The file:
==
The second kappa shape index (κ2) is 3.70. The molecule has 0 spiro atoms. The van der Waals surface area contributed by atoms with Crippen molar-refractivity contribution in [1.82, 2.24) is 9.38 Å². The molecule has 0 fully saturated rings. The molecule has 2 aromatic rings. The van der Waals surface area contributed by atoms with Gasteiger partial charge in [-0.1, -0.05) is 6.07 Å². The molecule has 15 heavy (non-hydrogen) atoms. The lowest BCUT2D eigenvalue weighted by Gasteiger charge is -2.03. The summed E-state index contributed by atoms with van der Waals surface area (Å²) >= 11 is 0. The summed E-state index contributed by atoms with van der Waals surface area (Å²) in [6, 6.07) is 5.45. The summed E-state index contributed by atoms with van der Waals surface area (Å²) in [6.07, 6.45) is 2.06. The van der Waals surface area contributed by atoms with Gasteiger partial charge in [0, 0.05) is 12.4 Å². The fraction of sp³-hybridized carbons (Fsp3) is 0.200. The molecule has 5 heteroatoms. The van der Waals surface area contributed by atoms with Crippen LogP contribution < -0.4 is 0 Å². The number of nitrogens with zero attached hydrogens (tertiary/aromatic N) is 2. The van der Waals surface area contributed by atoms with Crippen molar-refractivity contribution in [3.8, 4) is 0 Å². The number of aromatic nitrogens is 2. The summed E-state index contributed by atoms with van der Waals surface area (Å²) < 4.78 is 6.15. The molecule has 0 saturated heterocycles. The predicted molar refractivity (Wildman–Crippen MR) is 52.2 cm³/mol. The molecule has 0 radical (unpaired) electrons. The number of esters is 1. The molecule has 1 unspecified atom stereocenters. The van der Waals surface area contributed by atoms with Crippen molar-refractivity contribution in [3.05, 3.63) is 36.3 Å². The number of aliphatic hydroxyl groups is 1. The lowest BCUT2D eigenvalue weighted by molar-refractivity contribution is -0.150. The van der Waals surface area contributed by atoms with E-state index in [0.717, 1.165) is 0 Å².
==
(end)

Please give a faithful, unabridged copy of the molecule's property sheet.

The second kappa shape index (κ2) is 3.70. The molecule has 0 spiro atoms. The van der Waals surface area contributed by atoms with Crippen molar-refractivity contribution in [1.82, 2.24) is 9.38 Å². The molecule has 0 fully saturated rings. The molecule has 2 aromatic rings. The van der Waals surface area contributed by atoms with Gasteiger partial charge in [-0.1, -0.05) is 6.07 Å². The molecule has 15 heavy (non-hydrogen) atoms. The lowest BCUT2D eigenvalue weighted by Gasteiger charge is -2.03. The summed E-state index contributed by atoms with van der Waals surface area (Å²) >= 11 is 0. The summed E-state index contributed by atoms with van der Waals surface area (Å²) in [6, 6.07) is 5.45. The summed E-state index contributed by atoms with van der Waals surface area (Å²) in [6.07, 6.45) is 2.06. The van der Waals surface area contributed by atoms with Gasteiger partial charge in [0, 0.05) is 12.4 Å². The fraction of sp³-hybridized carbons (Fsp3) is 0.200. The molecule has 5 heteroatoms. The van der Waals surface area contributed by atoms with Crippen LogP contribution < -0.4 is 0 Å². The number of nitrogens with zero attached hydrogens (tertiary/aromatic N) is 2. The van der Waals surface area contributed by atoms with Crippen molar-refractivity contribution in [3.8, 4) is 0 Å². The number of aromatic nitrogens is 2. The summed E-state index contributed by atoms with van der Waals surface area (Å²) < 4.78 is 6.15. The molecule has 0 saturated heterocycles. The predicted molar refractivity (Wildman–Crippen MR) is 52.2 cm³/mol. The molecule has 0 radical (unpaired) electrons. The number of esters is 1. The molecule has 1 unspecified atom stereocenters. The van der Waals surface area contributed by atoms with Crippen molar-refractivity contribution in [3.05, 3.63) is 36.3 Å². The number of aliphatic hydroxyl groups is 1. The lowest BCUT2D eigenvalue weighted by molar-refractivity contribution is -0.150. The van der Waals surface area contributed by atoms with E-state index in [0.717, 1.165) is 0 Å².